In re Remains of Chester Howard West (Signed Opinion)

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Justia Opinion Summary

The circuit court did not abuse its discretion in concluding that the equities favored disinterment of the remains of Chester Howard West, a World War I Medal of Honor recipient, and granting the petition of Hershel Woodrow Williams.

Williams filed a petition seeking authorization to disinter West’s remains and bury him with full military honors at the Gold Star Family Memorial Monument located within the Donel C. Kinnard Memorial State Veterans Cemetery in Institute, West Virginia. The circuit court granted the petition. The Supreme Court affirmed, holding (1) the circuit court had the authority under common law to rule on the question of disinterment of West’s remains, and W. Va. Code 29-1-8a did not preempt the circuit court’s common law jurisdiction; and (2) the equities favored disinterment.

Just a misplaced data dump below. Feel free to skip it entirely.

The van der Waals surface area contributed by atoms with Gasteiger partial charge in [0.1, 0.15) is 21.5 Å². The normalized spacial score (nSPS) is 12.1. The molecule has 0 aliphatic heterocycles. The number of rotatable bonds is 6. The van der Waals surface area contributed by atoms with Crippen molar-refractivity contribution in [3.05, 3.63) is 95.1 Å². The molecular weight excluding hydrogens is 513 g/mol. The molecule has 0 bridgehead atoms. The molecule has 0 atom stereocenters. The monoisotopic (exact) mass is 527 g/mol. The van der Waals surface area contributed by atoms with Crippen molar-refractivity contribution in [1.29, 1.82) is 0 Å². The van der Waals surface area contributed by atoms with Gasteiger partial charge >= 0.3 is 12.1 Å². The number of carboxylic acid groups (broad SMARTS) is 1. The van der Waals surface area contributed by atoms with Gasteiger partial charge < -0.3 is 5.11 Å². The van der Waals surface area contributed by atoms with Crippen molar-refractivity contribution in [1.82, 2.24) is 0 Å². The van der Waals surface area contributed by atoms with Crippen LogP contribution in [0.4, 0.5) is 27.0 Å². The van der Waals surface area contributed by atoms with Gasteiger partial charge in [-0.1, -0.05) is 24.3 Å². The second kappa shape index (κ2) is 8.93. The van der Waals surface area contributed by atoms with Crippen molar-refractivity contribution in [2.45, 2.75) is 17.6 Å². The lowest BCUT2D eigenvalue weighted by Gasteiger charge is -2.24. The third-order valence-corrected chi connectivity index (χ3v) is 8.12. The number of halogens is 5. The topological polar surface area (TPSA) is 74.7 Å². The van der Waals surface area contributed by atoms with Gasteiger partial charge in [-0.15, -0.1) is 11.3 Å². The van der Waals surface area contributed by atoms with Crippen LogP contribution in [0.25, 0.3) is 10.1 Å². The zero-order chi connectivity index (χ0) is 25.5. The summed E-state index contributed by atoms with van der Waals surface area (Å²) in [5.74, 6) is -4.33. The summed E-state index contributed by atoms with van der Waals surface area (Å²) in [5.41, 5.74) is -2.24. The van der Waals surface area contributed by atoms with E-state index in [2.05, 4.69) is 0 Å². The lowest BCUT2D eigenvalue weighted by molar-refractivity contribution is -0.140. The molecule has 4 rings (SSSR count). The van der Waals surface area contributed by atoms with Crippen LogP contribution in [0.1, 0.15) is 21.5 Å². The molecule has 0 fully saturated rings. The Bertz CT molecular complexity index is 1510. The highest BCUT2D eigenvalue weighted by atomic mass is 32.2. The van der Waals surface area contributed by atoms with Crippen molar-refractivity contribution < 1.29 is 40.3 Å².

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IN THE SUPREME COURT OF APPEALS OF WEST VIRGINIA January 2017 Term _______________ No. 16-0410 _______________ FILED June 7, 2017 released at 3:00 p.m. RORY L. PERRY II, CLERK SUPREME COURT OF APPEALS OF WEST VIRGINIA IN RE: REMAINS OF CHESTER HOWARD WEST ____________________________________________________________ Appeal from the Circuit Court of Mason County The Honorable David W. Nibert, Judge Civil Action No. 15-P-18 AFFIRMED ____________________________________________________________ Submitted: February 15, 2017 Filed: June 6, 2017 Robert M. Bastress, Jr. Morgantown, West Virginia Counsel for the Petitioner John R. Teare, Jr. Spilman, Thomas & Battle, PLLC Charleston, West Virginia Counsel for the Respondent JUSTICE WALKER delivered the Opinion of the Court. CHIEF JUSTICE LOUGHRY dissents and reserves the right to file a dissenting opinion. JUSTICE WORKMAN dissents and reserves the right to file a dissenting opinion. i SYLLABUS BY THE COURT 1. “This Court reviews the circuit court’s final order and ultimate disposition under an abuse of discretion standard. We review challenges to findings of fact under a clearly erroneous standard; conclusions of law are reviewed de novo.” Syllabus Point 4, Burgess v. Porterfield, 196 W.Va. 178, 469 S.E.2d 114 (1996). 2. In cases of disinterment of human remains, an abuse of discretion standard governs our review of the circuit court’s final order and ultimate disposition in the exercise of its powers in equity. 3. “West Virginia Code § 29–1–8a (1993) preempts common law with respect to the matters specifically addressed in the statute. The statute preempts all common law claims involving ‘historic or prehistoric ruins, burial grounds, archaeological site, or human skeletal remains, unmarked grave, grave artifact or grave marker of historical significance.’ W. Va. Code § 29-1-8a(c)(1).” Syllabus Point 2, Hairston v. General Pipeline Construction, Inc., 226 W.Va. 663, 704 S.E.2d 663 (2010). ii WALKER, Justice: This appeal arises from a petition filed in the Circuit Court of Mason County seeking authorization to disinter the remains of Chester Howard West, a World War I Medal of Honor recipient, and bury him with full military honors at the Gold Star Family Memorial Monument located within the Donel C. Kinnard Memorial State Veterans Cemetery in Institute, West Virginia (“Veterans Cemetery”). Hershel Woodrow Williams, a Medal of Honor recipient, filed the petition for Mr. West to be recognized as a recipient of the highest award a citizen can receive for bravery and valor. In an order dated March 23, 2016, the Circuit Court of Mason County granted Mr. Williams’s petition. Petitioner Roger VanSickle urges this Court to reverse the order below on the grounds that the circuit court lacks the authority to rule on the question of disinterment of Mr. West’s remains. Alternatively, Mr. VanSickle argues that the circuit court abused its discretion in concluding that the equities favor disinterment over the wishes of the surviving spouse at the time of Mr. West’s death and the living VanSickle family relatives. Mr. Williams argues that the circuit court properly exercised its equitable jurisdiction and carefully balanced the equities in favor of disinterment of Mr. West’s remains. He contends that Mr. West’s remains should be moved to the Veterans 1 Cemetery so that he is honored for his heroic service and his grave is properly maintained. Upon consideration of the parties’ briefs and arguments, the submitted record and pertinent authorities, we affirm the March 23, 2016 order of the Circuit Court of Mason County. I. FACTUAL AND PROCEDURAL BACKGROUND Mr. West received the Medal of Honor for his heroic service in World War I. According to facts in the hearing record below and undisputed by the parties, he was a 20-year-old first sergeant in an automatic rifle section of the 363rd Infantry Regiment, United States Army’s 91st “Wild West” Division. On September 26, 1918, the opening day of the Allies’ Meuse-Argonne Offensive, Mr. West approached German lines near Bois-de-Cheppy, France. Mr. West’s Medal of Honor citation stated: While making his way through a thick fog, his advance was halted by direct and unusual machine gun fire from two guns. Without aid, he at once dashed through the fire and, attacking the nest, killed two of the gunners, one of whom was an officer. This prompt and decisive hand-to-hand encounter on his part enabled his company to advance farther without the loss of a man. After the war, Mr. West settled in Mason County, West Virginia and married Maggie Elizabeth VanSickle (“Maggie VanSickle”) in 1932. 2 On May 20, 1935, Sam McClausland fatally shot Mr. West while Mr. West was working on the McClausland farm in Mason County. Maggie VanSickle had her husband buried in the VanSickle family cemetery, which is located now within the property encompassing the Chief Cornstalk Wildlife Management Area (“Cornstalk WMA”) owned by the State of West Virginia. Once acquired by the State, the road leading to the VanSickle family cemetery was gated. With the passage of time, the road merged with the surrounding forest. In 2015, a Boy Scout learned of Mr. West’s Medal of Honor status and burial in Mason County and sought to locate the VanSickle family cemetery as an Eagle Scout project. The Boy Scout, with the help of family members and other scouts, located the cemetery and cleared it. The work included removal of a large oak tree that had fallen and damaged two of the headstones, including Mr. West’s headstone. Mr. Williams filed his petition on September 14, 2015, seeking authority under West Virginia Code §§ 37-13-1 through 7 (2015) to move Mr. West’s remains from the VanSickle family cemetery to the Veterans Cemetery. According to Mr. Williams, his research through the Medal of Honor Foundation (“the Foundation”) revealed no next of kin of Mr. West. He also represented that he confirmed that the remains of Mr. West were located in the VanSickle family cemetery, which had been overgrown and only discovered when recently cleared. 3 In Mr. VanSickle’s answer to the Mr. Williams’s petition, he noted that family members could have been identified by tax records, land records and phone records. He strenuously objected to moving Mr. West’s remains from the VanSickle family cemetery, explaining that even though her husband was a distinguished Medal of Honor recipient, Maggie VanSickle chose to bury him in the family cemetery. Mr. VanSickle also represented that plans had been under way to clear the cemetery when the Boy Scout requested permission to do so as his Eagle Scout project. The Circuit Court of Mason County conducted its hearing on February 29, 2016, and heard the testimony of five witnesses. Mr. Williams testified that he learned of a Medal of Honor recipient buried somewhere in Mason County from Keith Gwinn, the Secretary of the Department of Veterans Assistance1 in approximately 2012. Several years later, he arranged through a friend to meet with another couple and walk into Cornstalk WMA to the cemetery. Mr. Williams testified it was quite a distance. He further testified that although Mr. West’s headstone was broken into two pieces and was so worn by the weather it was difficult to make out, he was able to see part of the name and the unit within which Mr. West served. 1 In his testimony, Mr. Williams referred to Keith Gwinn as the Director of the Department of Veterans Affairs. In 2011, the Legislature eliminated the former Division of Veterans Affairs and created an agency entitled the Department of Veterans Assistance. Its administrative head is the cabinet secretary. 4 Mr. Williams also described that he had arranged for a funeral home to remove Mr. West’s remains for reinterment in a new resting place. He testified that the Huntington Police Department would provide an escort and that the Veterans Cemetery would provide Mr. West with a gravesite and full military honors. All of these services would be provided at no cost, according to Mr. Williams. When asked why he wanted to reinter Mr. West’s remains, Mr. Williams testified as follows: Well, since he is a [M]edal of [H]onor recipient, having received the highest award that our country can give for bravery and valor, we feel that he is entitled to be in a location where people can recognize the service that he did for our country, and that he has earned the right to have a place where others can realize and recognize the fact that he is a hero. So I feel that the [Donel] C. Kinnard [C]emetery, our only West Virginia state veterans cemetery, would be a proper place[,] and they would certainly give all of the care, year-round care, to care for his gravesite. Robert Sullivan, a police officer assisting the Foundation with information relating to the disinterment of Mr. West’s remains, also testified at the hearing regarding the condition of the VanSickle family cemetery. Describing a 2015 trip with Mr. Williams, Mr. Sullivan testified that he only had GPS coordinates to find the cemetery. The road shown on the tax map was not actually there, so they were forced to walk. Mr. Sullivan further testified that the road to the cemetery had not been maintained since the State acquired the land. While walking in, they then came upon a man who told Mr. Sullivan that it had been twenty to thirty years since anyone had actually maintained the 5 road. Mr. Sullivan testified that grass now covered the road. He commented that he never knew the road existed even though he has hunted in Cornstalk WMA for years. Mr. Sullivan stated that he and Mr. Williams walked on a worn path. He further described that the cemetery itself looked “reasonable” when they saw it in 2015 because Boy Scouts had cleaned it up for a project. Nonetheless, Mr. Sullivan noted it was “just so isolated in the middle of nowhere.” Mr. VanSickle testified that Maggie VanSickle remarried and moved to Charleston where she died in 1950. He represented that Mr. West was his great uncle by marriage and that all the other witnesses opposing removal of Mr. West’s remains have the same degree of relation as he has to Mr. West. Mr. VanSickle testified that to his knowledge Mr. West had no children or siblings. Mr. VanSickle agreed that the cemetery is a 50-by-65 foot private family cemetery located on State land. He also confirmed that several VanSickle family members are buried in that cemetery. Mr. VanSickle further stated that Maggie VanSickle decided to bury Mr. West at the family cemetery and for that reason, he felt Mr. West should remain there. Doug Hudson testified that in 2003, the VanSickle family cemetery was in “bad shape.” Mr. Hudson explained that the reason the cemetery was in that condition was because it was isolated and nobody could get there. He testified that he attempted to obtain a permit to bring equipment in to clean off the cemetery but was told by Cornstalk WMA officials that he had to walk in and carry his own equipment. He testified he 6 cleaned it off several summers himself but could no longer do it. He further represented that he had some people to help him but could not get a permit. Mr. Hudson did not identify his relationship to Mr. West. Carolyn Bailey testified that her mother was Maggie VanSickle’s niece. Ms. Bailey testified that she firmly believed Maggie VanSickle would have wanted to be buried beside Mr. West. For this reason, Ms. Bailey testified she felt Mr. West’s remains should stay in the VanSickle family cemetery. Ms. Bailey speculated that weather conditions in the winter of 1950 prevented Maggie VanSickle from being brought to Mason County for burial. Because more than eighty years had passed and the relatives do not believe that the wishes of Maggie VanSickle should be disregarded, Ms. Bailey suggested that a reasonable alternative would be to build a memorial in Mr. West’s honor at the Veterans Cemetery. On March 23, 2016, the circuit court granted Mr. Williams permission to enter “upon the lands of the State of West Virginia and into the VanSickle cemetery to carefully remove the remains of Chester Howard West therefrom, together with the headstone there situate and to re-inter such remains at the [Donel] C. Kinnard Cemetery at Institute, West Virginia.” Mr. VanSickle appeals the circuit court’s order. 7 II. STANDARD OF REVIEW We have long held that “[t]his Court reviews the circuit court’s final order and ultimate disposition under an abuse of discretion standard. We review challenges to findings of fact under a clearly erroneous standard; conclusions of law are reviewed de novo.” Syl. Pt. 4, Burgess v. Porterfield, 196 W.Va. 178, 469 S.E.2d 114 (1996). We likewise find that in cases regarding disinterment of human remains, an abuse of discretion standard governs our review of the circuit court’s final order and ultimate disposition in the exercise of its inherent powers in equity. See State v. Highland, 71 W.Va. 87, 92, 76 S.E. 140, 142 (1912) (no abuse of discretion when circuit court refused to allow disinterment of remains for evidentiary purposes in a murder trial). III. DISCUSSION In his petition below, Mr. Williams requested authority to disinter and transfer Mr. West’s remains under the provisions of West Virginia Code §§ 37-13-1 through -7 (2011), which establishes a process by which a party may seek authorization from the circuit court to remove human remains from a gravesite located on private land. However, based on the facts adduced during the hearing, the circuit court concluded that the provisions of West Virginia Code §§ 37-13-1 through -7 did not apply to this 8 proceeding because Mr. West’s remains were not located on private land.2 The circuit court thus proceeded to act in equity, explaining: Because there appears to be no specific statutory enactment which would address the factual circumstances herein, this Court may act in equity, with the inherent power to provide equitable relief to the Petitioner if the relief also is equitable to honor the memory of Chester Howard West. After considering the facts and balancing the equities, the circuit court ordered that Mr. Williams may enter Cornstalk WMA and the VanSickle family cemetery “to carefully remove the remains of Chester Howard West” and lay them to rest at the Veterans Cemetery. On appeal, Mr. VanSickle argues for the first time that there is a statutory prohibition against the circuit court’s exercise of its equitable jurisdiction. In reliance upon Hairston v. General Pipeline Construction, Inc., 226 W.Va. 663, 704 S.E.2d 663 (2010) (Hairston I), Mr. VanSickle asserts that West Virginia Code § 29-1-8a (2013) preempted the circuit court’s common law jurisdiction to decide the issue of whether the remains of Mr. West should be disinterred and buried in another location. 2 West Virginia Code §37-13-1 provides in relevant part that “[t]he circuit court of any county shall have jurisdiction and authority to permit and order the removal, transfer and re-interment, or other disposition, of remains in any graves located upon privately owned land within the boundaries of such county . . . .” W.Va. Code § 37-13-1. 9 In response, Mr. Williams argues that while the Legislature enacted West Virginia Code § 29-1-8a to prohibit disturbance of certain graves, it remains within the jurisdiction of the circuit court to rule in equity regarding the disinterment of Mr. West’s remains. Moreover, Mr. Williams states that he is prepared through a qualified funeral director to obtain any permits that may be required. West Virginia recognizes a common law right to petition the circuit court to resolve disputes involving the disinterment of human remains. In Sherrard v. Henry, 88 W.Va. 315, 106 S.E. 705 (1921), this Court reversed a circuit court’s injunction preventing the disinterment of remains buried in another’s claimed burial plot and found that the equities favored the party seeking disinterment. Id. at 322, 106 S.E. at 708. Resolving the issue of the power of the court to act in equity, we noted that it is well established that “a court of equity will interfere to prevent desecration of places of burial of the dead or to prevent the removal of bodies properly buried . . . .” Id. at 319, 106 S.E. at 707. We further explained: There is no property in a dead body, and, this being true, the law can afford no remedy in a case where the removal of such a body is sought or attempted. The courts do, however, recognize that, while there is no property in the body, the close relatives have a right to protect the same, and to prevent its removal or the desecration of the grave. This being true, there is no other remedy except resort to a court of equity when the removal of a dead body is attempted or threatened, and then such relief is granted as the circumstances require, and as is in consonance with the feelings of mankind. 10 Id. at 319-320, 106 S.E. at 707 (internal citations omitted). See also, Highland, 71 W.Va. at 89-90, 76 S.E. at 141 (request to disinter victim’s remains for autopsy denied because relatives of deceased have quasi property right which the courts will protect); Syl. Pt. 1, England & Bishop v. Central Pocahontas Coal Co., 86 W.Va. 575, 104 S.E. 46 (1920) (right to bury corpse and preserve remains is a quasi property right that may be redressed in courts in action for unlawful disinterment and desecration of gravesites). Accordingly, the Circuit Court of Mason County had the authority under common law to rule on Mr. Williams’s petition in equity. We next consider whether West Virginia Code § 29-1-8a preempted the circuit court’s common law jurisdiction to decide the issue of whether the remains of Mr. West should be disinterred and buried in another location. In Hairston I, we considered a certified question whether West Virginia Code § 29-1-8a preempted a common law cause of action for direct or indirect desecration of graves. We observed that “the statute discloses a clear legislative intent to preempt common law desecration claims with respect to the narrowly-defined matters identified and covered by the statutory protection.” Hairston I, 226 W.Va. at 670, 704 S.E.2d at 670. Accordingly, we held: West Virginia Code § 29-1-8a (1993) preempts common law with respect to the matters specifically addressed in the statute. The statute preempts all common law 11 claims involving “historic or prehistoric ruins, burial grounds, archaeological site, or human skeletal remains, unmarked grave, grave artifact or grave marker of historical significance.” W. Va. Code § 29-1-8a(c)(1). Id. at 665, 704 S.E.2d at 665, syl. pt. 2. However, we specifically noted that “[t]he preemptive effect of the statute applies only to the narrowly-defined categories of graves and other related items that the statute delineates.” Id. at 670, 704 S.E.2d at 670 (emphasis added). We further explained that “common law is not preempted by the statute where the legislature has not specified statutory protection in West Virginia Code § 29-1-8a.” Id. We considered West Virginia Code § 29-1-8a again in General Pipeline Construction, Inc. v. Hairston, 234 W.Va. 274, 765 S.E.2d 163 (2014) (Hairston II). The salient issue in Hairston II was whether West Virginia Code § 29-1-8a gave rise to a private cause of action for negligence. In holding that it does not, we relied in part upon the clear legislature purpose of West Virginia Code § 29-1-8a: The stated legislative purpose of W.Va. Code § 29-1­ 8a(a) is to defend “the safety and sanctity of unmarked graves,” so as to allow the “appropriate pursuit” of “worthy scientific and educational activities” by “those persons engaged in the scientific study or recovery of artifacts[.]” In other words, the statute is intended to protect the rights of people engaged in the scientific study of ancient, historic graves. 12 Hairston II, 234 W.Va. at 282-83, 765 S.E.2d at 171-72. We further concluded that the Legislature did not intend to infer the creation of a private cause of action. Id. at 283, 765 S.E.2d at 172. Thus, in order to determine whether West Virginia Code § 29-1-8a preempted the circuit court’s common law jurisdiction in the case before us, we examine whether Mr. Williams’s claim falls within “the narrowly-defined matters identified and covered by the statutory protection.” Hairston I, 226 W.Va. at 670, 704 S.E.2d at 670. As we referenced in Hairston II, no conjecture or inference is necessary to ascertain the legislative purpose and scope of West Virginia Code § 29-1-8a. The statute plainly states: The Legislature finds that there is a real and growing threat to the safety and sanctity of unmarked human graves in West Virginia and the existing laws of the state do not provide equal or adequate protection for all such graves. As evident by the numerous incidents in West Virginia which have resulted in the desecration of human remains and vandalism to grave markers, there is an immediate need to protect the graves of earlier West Virginians from such desecration. Therefore, the purpose of this article is to assure that all human burials be accorded equal treatment and respect for human dignity without reference to ethnic origins, cultural backgrounds, or religious affiliations. The Legislature also finds that those persons engaged in the scientific study or recovery of artifacts which have been acquired in accordance with the law are engaged in legitimate and worthy scientific and educational activities. Therefore, this legislation is intended to permit the appropriate pursuit of those lawful activities. 13 Finally, this legislation is not intended to interfere with the normal activities of private property owners, farmers, or those engaged in the development, mining or improvement of real property. W. Va. Code § 29-1-8a(a). Clearly, the matter of whether the remains of a Medal of Honor recipient should be disinterred and moved to the Veterans Cemetery does not fall within the legislative purpose plainly stated in West Virginia Code § 29-1-8a. Mr. West’s grave is not unmarked, has not been vandalized, and is not the subject of any scientific or educational study of artifacts. We next consider whether Mr. West’s grave is subject to the protection of West Virginia Code § 29-1-8a. Mr. VanSickle contends that Mr. West’s headstone marking the location of his remains meets the statutory definition of “grave marker,” which is defined as “any tomb, monument, stone, ornament, mound, or other item of human manufacture that is associated with a grave[.]” W.Va. Code §29-1-8a(b)(4). Thus, he argues, the statute’s directive that no person may “remove, destroy or otherwise disturb . . . any grave marker of historical significance” applies. W.Va. Code §29-1­ 8a(c)(1). Mr. VanSickle asserts that Mr. West’s grave marker is “of historical significance” because he was a World War I Medal of Honor recipient. Accordingly, Mr. 14 VanSickle asserts that Mr. Williams’s claim is preempted by West Virginia Code § 29-1­ 8a.3 While Mr. West’s grave marker may meet the statutory definition of “grave marker,” the question we consider is whether it is “of historical significance” as that phrase is used in West Virginia Code § 29-1-8a(c)(1). The statute offers no definition of “historical significance” and Mr. VanSickle provides no analysis of the statutory meaning. However, we find that “historical significance” must be considered in the context of the clearly articulated purposes of the statute. As discussed above, the Legislature articulated two purposes for West Virginia Code § 29-1-8a. The first purpose is to protect desecrated and vandalized graves left unmarked due to previous lack of respect for the sanctity of human remains. Second, the statute recognizes and permits the scientific study or recovery of artifacts. We consider the meaning of the term “historical significance” with those clear purposes in mind and find that Mr. West’s grave marker is not protected by West Virginia Code § 29­ 1-8a. While Mr. West’s service in World War I and his Medal of Honor are unquestionably significant in history, his grave marker does not fall within “the narrowlydefined matters identified and covered by the statutory protection” of West Virginia Code 3 We note that Mr. VanSickle did not present this argument below of in his brief. Rather, counsel argued the preemptive effect of West Virginia Code § 29-1-8a solely during oral argument. 15 § 29-1-8a. Hairston I, 226 W.Va. at 670, 704 S.E.2d at 670. Accordingly, the claims of Mr. Williams are not preempted by West Virginia Code § 29-1-8a. Finally, we consider Mr. VanSickle’s argument that the circuit court abused its discretion in weighing the equities and granting Mr. Williams’s petition. Mr. VanSickle asserts that the overriding factor controlling the decision to disinter the remains within a gravesite should be the wishes of the family. To the contrary, our prior case law establishes that while the family’s quasi property right includes the possession and custody of the body for burial or other disposition, the custody of the remains after burial is in the law and must be resolved in the courts. See Sherrard, 88 W.Va. at 319­ 20, 106 S.E. at 707. The Supreme Court of New Hampshire succinctly addressed the difficult subject of what courts should consider in disinterment cases as follows: The rights of relatives and friends respecting the care and control of the remains of their dead can be best determined and administered by the rule of reasonableness. The fact that jurisdiction over these matters is given to courts of equity is a persuasive reason why a liberal procedure in determining the rights of the parties should be adopted. There is nothing that touches more intimately the feelings and sensibilities of people than controversies relating to the disposal and control of the remains of their dead. And such methods should be adopted in dealing with these unfortunate disputes as are best calculated to reach just and equitable results, and to inflict the least trouble and distress upon the parties. The court in the trial of such an action, having found the facts, should be guided in making his decree by what is “fit and proper” to be done, taking into consideration all the special 16 circumstances surrounding that particular case; due regard being given to the wishes of the decedent, the rights of relatives and friends, and the welfare of the public. Lavigne v. Wilkinson, 80 N.H. 221, 223 116 A. 32, 33 (1921). More recently, courts have accumulated a number of factors to be considered given the particular circumstances of a case: There is no rigid rule for either permitting or refusing removal of a body once interred, and each case must be determined on its own merits. Thus, whether reasonable cause for reinterment has been shown will depend upon the respective weight, or persuasiveness, of a variety of factors. Among the factors that are to be given due regard in reinterment decisions are: • the interests of the public • the wishes of the decedent • the rights and feelings of those entitled to be heard by reason of relationship or association with the decedent • the degree of relationship to the decedent of those opposing or seeking disinterment • the conduct of the parties seeking and opposing reinterment, especially as it relates to the circumstances of the original interment • the integrity and capacity of the person seeking reinterment to provide a secure and comparable resting place for the decedent • any agreement with, or regulations of, the persons or associations maintaining the cemetery in which the decedent is buried • whether consent was given, by persons with authority to do so, to the burial in the first place of interment 22A Am. Jur. 2d Dead Bodies §65 (2013). See also, Maffei v. Woodlawn Memorial Park, 130 Cal. App. 4th 119, 124-125, 29 Cal. Rptr. 3d 679, 683 (2005). 17 In a case involving facts similar to those before us, the Supreme Court of Appeals of Virginia found that a circuit court, exercising its power in equity, did not commit error in denying an injunction sought by family members opposed to disinterment of relatives. Grinnan v. Fredericksburg Lodge No. 4 A.F. & A.M., 88 S.E. 79, 80 (Va. 1916). The family members objected to the reburial of the remains of their loved ones in another site within the same Masonic Cemetery in order to make room for a memorial to George Washington, who became a Mason at that lodge. Id. at 79-80. Relying in part upon the fact that “the condition of this cemetery for the past 50 years has been melancholy indeed,” the Grinnan court affirmed the lower court’s consideration of the equities, including the interests of Masons as well as the general public, over the interests of the few objecting family members. Id. at 81. The Grinnan court further noted that the dignity of the buried and their descendants would be honored in the disinterment and reburial process and that “the removal proposed in this case would, instead of desecrating the sepulcher of complainants’ dead, rather tend to preserve and beautify their resting place.” Id. at 80-81. In the case before us, Mr. VanSickle argues that the equities favor reversing the circuit court’s decision below because: (1) Maggie VanSickle’s wishes were that her husband be buried in the VanSickle family cemetery; (2) the only surviving relatives of the couple strongly oppose disinterment of Mr. West’s remains; (3) no evidence has been presented of other, closer next-of-kin, whose wishes differ from the surviving relatives; (4) the VanSickle family has been repeatedly denied access to Mr. West’s gravesite to 18 maintain it; and (5) other suitable alternatives exist to honor Mr. West without causing emotional injury to Mr. West’s family. Undeniably, the record contains no evidence of living blood relatives of Mr. West. While Mr. VanSickle filed an objection to Mr. Williams’s petition to disinter Mr. West’s remains and others testified at the hearing, all of those objecting to the removal have no direct, familial connection to Mr. West. Mr. West’s surviving spouse remarried and died over sixty-five years ago, leaving no documented sentiment as to her own burial with her first husband. The VanSickle family cemetery is now overgrown and neglected in a remote section of a public wildlife management area owned by the State. To date, no one on Mr. West’s behalf has asserted any right to enter into the Cornstalk WMA to provide upkeep to the cemetery and particularly the gravesite of this Medal of Honor recipient. On the other hand, upon discovery of Mr. West’s remains, Mr. Williams has expended time and energy to arrange for persons qualified to undertake Mr. West’s disinterment with dignity and care, transport his remains with honor, reinter them with full military honors, and provide perpetual care for his gravesite. We understand that the VanSickle family has been denied the opportunity to enter Cornstalk WMA with the necessary equipment to keep the cemetery in the condition deserving of their loved ones. The fact remains that the cemetery where he is buried is in a location where perpetual care is highly unlikely. Mr. Williams has demonstrated the integrity and capacity to 19 provide a most suitable and deserving resting place for Mr. West’s remains. Accordingly, we hold that the Circuit Court of Mason County did not abuse its discretion in concluding that the equities favored the disinterment of the remains of Mr. West and granting the petition of Mr. Williams. IV. CONCLUSION For the foregoing reasons, we affirm the March 23, 2016 order of the Circuit Court of Mason County. Affirmed. 20